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Bacteria in the brain

Posted by Kevin Hartnett  February 19, 2013 11:13 AM

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biome.jpegThe microbiome has been one of the major science stories in recent years. It seems that barely a week goes by that we don’t learn something new about the relationship between the human body and the millions of microbes that call it home.

But a study in the January issue of PLoS ONE suggests that the colonization may be more complete than we’ve imagined.

Despite the pervasiveness of bacteria in our bodies, biologists have long assumed that at least certain parts of it are off limits to foreign organisms. It’s been dogma for more than a century that healthy lungs are sterile—although recent research has shown the microbiome probably lives there, too. And if you were to ask physicians which compartment of the body is least likely to have resident bacteria, most would probably identify the brain: It seems improbable that the central nervous system could function with microbes jumping across the synapses.

Or maybe it could. The PLoS ONE study looked at brain tissue from 10 people, all of whom had either HIV, epilepsy, or some other control disease—and in all 10 samples they found bacterial RNA. The main type of bacteria they found is something called “a-proteobacteria,” which is surprising because it’s different from the kinds of microbes researchers have found in adjacent parts of the body like the skin and the nasal passages. This raises the possibility that a-proteobacteria is some kind of highly specialized brain bacteria performing an as-of-yet unrecognized function.

This study is the first of its kind, but if these results are confirmed, researchers will have a number of provocative questions on their hands: Why are these brain bacteria not harmful? Are they recognized by the immune system and tolerated, or do they somehow fly under the immune radar? And most importantly of all, what exactly are the bacteria doing in our brains? We consider our thoughts to be the ground zero of our identities, but perhaps even the act of thinking is a team effort.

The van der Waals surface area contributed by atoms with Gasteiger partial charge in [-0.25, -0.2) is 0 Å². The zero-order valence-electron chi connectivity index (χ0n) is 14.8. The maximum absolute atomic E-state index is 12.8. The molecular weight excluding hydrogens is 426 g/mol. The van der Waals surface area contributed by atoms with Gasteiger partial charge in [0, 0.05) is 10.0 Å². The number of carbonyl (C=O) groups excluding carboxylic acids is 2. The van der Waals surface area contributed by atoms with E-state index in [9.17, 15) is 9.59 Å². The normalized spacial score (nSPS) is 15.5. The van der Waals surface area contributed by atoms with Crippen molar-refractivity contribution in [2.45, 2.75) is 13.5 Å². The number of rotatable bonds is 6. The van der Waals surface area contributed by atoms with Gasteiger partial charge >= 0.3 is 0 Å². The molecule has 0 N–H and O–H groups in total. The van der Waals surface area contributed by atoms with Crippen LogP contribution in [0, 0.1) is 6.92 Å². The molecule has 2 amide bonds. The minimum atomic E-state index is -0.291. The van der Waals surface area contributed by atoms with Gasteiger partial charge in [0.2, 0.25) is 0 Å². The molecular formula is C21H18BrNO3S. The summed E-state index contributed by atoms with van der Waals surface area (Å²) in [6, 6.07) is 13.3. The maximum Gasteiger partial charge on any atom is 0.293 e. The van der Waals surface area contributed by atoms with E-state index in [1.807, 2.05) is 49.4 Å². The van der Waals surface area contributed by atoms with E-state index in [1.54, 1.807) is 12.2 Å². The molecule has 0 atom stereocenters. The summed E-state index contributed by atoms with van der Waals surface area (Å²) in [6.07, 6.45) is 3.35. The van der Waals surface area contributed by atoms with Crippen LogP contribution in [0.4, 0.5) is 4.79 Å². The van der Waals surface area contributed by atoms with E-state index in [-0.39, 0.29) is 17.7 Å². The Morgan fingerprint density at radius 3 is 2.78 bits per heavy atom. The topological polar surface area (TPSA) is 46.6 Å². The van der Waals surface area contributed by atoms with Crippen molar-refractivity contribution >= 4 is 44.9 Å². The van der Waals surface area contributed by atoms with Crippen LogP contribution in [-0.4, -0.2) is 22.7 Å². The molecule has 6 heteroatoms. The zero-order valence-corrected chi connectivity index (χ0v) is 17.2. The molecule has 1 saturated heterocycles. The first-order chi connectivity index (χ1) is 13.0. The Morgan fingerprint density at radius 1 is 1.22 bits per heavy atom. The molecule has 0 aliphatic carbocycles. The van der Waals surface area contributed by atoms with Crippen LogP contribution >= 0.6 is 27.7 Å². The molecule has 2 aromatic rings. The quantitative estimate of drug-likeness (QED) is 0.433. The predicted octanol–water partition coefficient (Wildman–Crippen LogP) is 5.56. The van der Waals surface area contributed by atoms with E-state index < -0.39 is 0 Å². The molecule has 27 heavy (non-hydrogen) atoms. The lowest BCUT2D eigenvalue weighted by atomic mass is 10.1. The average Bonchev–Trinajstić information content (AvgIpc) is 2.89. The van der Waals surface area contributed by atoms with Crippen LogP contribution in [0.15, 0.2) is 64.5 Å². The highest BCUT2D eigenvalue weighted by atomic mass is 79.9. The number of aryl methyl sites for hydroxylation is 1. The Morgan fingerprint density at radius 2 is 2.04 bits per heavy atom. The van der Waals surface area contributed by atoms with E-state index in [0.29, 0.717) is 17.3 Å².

Image of symbiotic cyanobacteria courtesy of Wikimedia Commons

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About brainiac Brainiac is the daily blog of the Globe's Sunday Ideas section, covering news and delights from the worlds of art, science, literature, history, design, and more. You can follow us on Twitter @GlobeIdeas.
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Brainiac blogger Kevin Hartnett is a writer in Columbia, South Carolina. He can be reached here.

Leon Neyfakh is the staff writer for Ideas. Amanda Katz is the deputy Ideas editor. Stephen Heuser is the Ideas editor.

Guest blogger Simon Waxman is Managing Editor of Boston Review and has written for WBUR, Alternet, McSweeney's, Jacobin, and others.

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Guest blogger Joshua Glenn is a Boston-based writer, publisher, and freelance semiotician. He was the original Brainiac blogger, and is currently editor of the blog HiLobrow, publisher of a series of Radium Age science fiction novels, and co-author/co-editor of several books, including the story collection "Significant Objects" and the kids' field guide to life "Unbored."

Guest blogger Ruth Graham is a freelance journalist in New Hampshire, and a frequent Ideas contributor. She is a former features editor for the New York Sun, and has written for publications including Slate and the Wall Street Journal.

Joshua Rothman is a graduate student and Teaching Fellow in the Harvard English department, and an Instructor in Public Policy at the Harvard Kennedy School of Government. He teaches novels and political writing.

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